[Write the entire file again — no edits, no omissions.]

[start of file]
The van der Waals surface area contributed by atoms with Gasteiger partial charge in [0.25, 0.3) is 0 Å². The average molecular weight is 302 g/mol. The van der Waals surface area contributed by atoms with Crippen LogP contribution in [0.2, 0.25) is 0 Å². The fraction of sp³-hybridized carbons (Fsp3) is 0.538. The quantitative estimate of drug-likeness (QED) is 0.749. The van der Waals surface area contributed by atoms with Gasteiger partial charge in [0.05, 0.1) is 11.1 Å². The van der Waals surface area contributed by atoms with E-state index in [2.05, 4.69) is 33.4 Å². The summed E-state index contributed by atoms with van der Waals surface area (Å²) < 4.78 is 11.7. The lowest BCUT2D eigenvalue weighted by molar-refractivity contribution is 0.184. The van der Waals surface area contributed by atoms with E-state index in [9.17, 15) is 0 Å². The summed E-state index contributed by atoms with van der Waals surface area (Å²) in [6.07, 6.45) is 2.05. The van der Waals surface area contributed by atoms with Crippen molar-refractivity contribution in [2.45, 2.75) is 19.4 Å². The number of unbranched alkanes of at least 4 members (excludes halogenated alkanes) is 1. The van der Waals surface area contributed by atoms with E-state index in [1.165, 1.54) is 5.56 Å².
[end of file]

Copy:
The van der Waals surface area contributed by atoms with Gasteiger partial charge in [0.25, 0.3) is 0 Å². The average molecular weight is 302 g/mol. The van der Waals surface area contributed by atoms with Crippen LogP contribution in [0.2, 0.25) is 0 Å². The fraction of sp³-hybridized carbons (Fsp3) is 0.538. The quantitative estimate of drug-likeness (QED) is 0.749. The van der Waals surface area contributed by atoms with Gasteiger partial charge in [0.05, 0.1) is 11.1 Å². The van der Waals surface area contributed by atoms with E-state index in [2.05, 4.69) is 33.4 Å². The summed E-state index contributed by atoms with van der Waals surface area (Å²) < 4.78 is 11.7. The lowest BCUT2D eigenvalue weighted by molar-refractivity contribution is 0.184. The van der Waals surface area contributed by atoms with E-state index in [9.17, 15) is 0 Å². The summed E-state index contributed by atoms with van der Waals surface area (Å²) in [6.07, 6.45) is 2.05. The van der Waals surface area contributed by atoms with Crippen molar-refractivity contribution in [2.45, 2.75) is 19.4 Å². The number of unbranched alkanes of at least 4 members (excludes halogenated alkanes) is 1. The van der Waals surface area contributed by atoms with E-state index in [1.165, 1.54) is 5.56 Å².